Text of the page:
I. Admiral FULL DRESS II. Rear-Admiral FROCK UNIFORM, 1787-1795
Admiral, FULL DRESS: drawn from a portrait of Lord Rodney by L.J. Mosnier.
Rear-Admiral, FROCK UNIFORM: drawn from two portraits of Earl Howe, the first by Henry Singleton, the second by Mather Brown of Howe on the deck of the Queen Charlotte at the “Glorious First of June“; also of Lemuel Abbot’s painting of Lord Hood.
I. Admiral, FULL DRESS, 1787-1795:
This plate is based on a portrait of Lord Rodney by L. J. Mosnier. He is best known for his commands in the American War of Independence, particularly his victory over the French at the Battle of the Saintes in 1782. It is often claimed that he was the commander to have pioneered the tactic of “breaking the line”. At the beginning of the Napoleonic Wars the only decorations which an officer might receive were the Order of the Bath, and, very occasionally, the Garter. With the Bath, the star was usually embroidered on the left breast of the coat, and the red ribbon worn over the right shoulder, in full dress over the coat, and in undress under the coat and over the waistcoat.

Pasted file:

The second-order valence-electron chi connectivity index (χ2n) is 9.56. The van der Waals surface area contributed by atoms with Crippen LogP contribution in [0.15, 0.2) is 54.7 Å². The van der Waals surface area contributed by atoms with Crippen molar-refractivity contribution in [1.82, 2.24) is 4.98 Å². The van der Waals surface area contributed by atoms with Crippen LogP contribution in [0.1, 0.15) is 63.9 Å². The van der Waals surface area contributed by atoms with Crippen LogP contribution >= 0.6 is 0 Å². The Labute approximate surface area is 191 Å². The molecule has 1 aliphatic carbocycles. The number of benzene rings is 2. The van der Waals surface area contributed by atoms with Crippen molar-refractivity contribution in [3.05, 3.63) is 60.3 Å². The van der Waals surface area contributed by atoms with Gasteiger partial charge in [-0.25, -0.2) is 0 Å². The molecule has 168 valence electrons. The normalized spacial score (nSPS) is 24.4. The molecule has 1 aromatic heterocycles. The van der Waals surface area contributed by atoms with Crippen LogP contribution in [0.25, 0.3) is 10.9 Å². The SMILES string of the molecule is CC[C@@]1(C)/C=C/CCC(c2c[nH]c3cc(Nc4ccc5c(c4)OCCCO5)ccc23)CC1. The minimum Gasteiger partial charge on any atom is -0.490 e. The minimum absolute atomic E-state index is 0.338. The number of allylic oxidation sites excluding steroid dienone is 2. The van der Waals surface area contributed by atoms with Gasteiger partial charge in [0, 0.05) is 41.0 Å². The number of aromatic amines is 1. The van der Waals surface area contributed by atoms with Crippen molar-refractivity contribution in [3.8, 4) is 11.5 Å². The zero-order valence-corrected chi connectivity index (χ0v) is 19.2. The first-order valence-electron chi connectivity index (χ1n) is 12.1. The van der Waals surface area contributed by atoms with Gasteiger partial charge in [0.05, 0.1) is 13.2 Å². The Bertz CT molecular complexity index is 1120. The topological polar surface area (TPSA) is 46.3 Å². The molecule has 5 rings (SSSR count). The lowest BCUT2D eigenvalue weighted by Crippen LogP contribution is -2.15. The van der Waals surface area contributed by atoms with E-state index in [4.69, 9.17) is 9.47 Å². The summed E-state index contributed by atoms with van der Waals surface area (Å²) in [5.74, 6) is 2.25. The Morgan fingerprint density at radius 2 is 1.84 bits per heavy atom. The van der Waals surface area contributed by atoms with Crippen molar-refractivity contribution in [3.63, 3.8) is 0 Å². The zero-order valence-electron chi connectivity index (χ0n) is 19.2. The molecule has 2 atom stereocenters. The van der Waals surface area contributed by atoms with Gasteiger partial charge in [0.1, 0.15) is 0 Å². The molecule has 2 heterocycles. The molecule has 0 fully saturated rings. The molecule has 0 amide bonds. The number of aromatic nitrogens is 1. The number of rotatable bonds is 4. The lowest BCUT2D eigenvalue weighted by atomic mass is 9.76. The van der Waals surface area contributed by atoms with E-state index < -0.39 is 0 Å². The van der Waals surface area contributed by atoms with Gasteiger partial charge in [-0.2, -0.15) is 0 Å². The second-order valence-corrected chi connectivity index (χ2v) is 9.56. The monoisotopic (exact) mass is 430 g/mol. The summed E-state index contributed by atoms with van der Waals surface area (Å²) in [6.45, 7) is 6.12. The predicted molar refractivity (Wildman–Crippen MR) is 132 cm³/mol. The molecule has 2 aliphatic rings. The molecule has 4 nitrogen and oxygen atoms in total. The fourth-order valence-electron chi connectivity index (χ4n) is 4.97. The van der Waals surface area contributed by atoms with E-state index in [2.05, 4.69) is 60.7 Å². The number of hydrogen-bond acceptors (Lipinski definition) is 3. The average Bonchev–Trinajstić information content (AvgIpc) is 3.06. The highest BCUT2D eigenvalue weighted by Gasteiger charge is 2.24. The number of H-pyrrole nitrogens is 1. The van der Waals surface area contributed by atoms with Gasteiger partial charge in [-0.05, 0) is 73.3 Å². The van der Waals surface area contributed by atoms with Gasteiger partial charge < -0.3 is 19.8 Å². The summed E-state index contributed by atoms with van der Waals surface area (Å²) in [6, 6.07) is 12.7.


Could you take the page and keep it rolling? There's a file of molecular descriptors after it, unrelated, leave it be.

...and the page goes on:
II. Rear-Admiral, FROCK UNIFORM, 1787-1795:
This plate is based upon Henry Singleton’s portrait of Earl Howe. Admiral of the Fleet Richard, 1st Earl Howe, KG (1726 – 1799) served throughout the War of the Austrian Succession and gained a reputation for his role in amphibious operations against the French coast as part of Britain’s policy of naval descents during the Seven Years’ War. He also took part, as a naval captain, in the decisive British naval victory at the Battle of Quiberon Bay in November 1759. This is the undress uniform for flag officers, commonly called the ‘frock’.
|Dimensions||38 × 25.5 cm|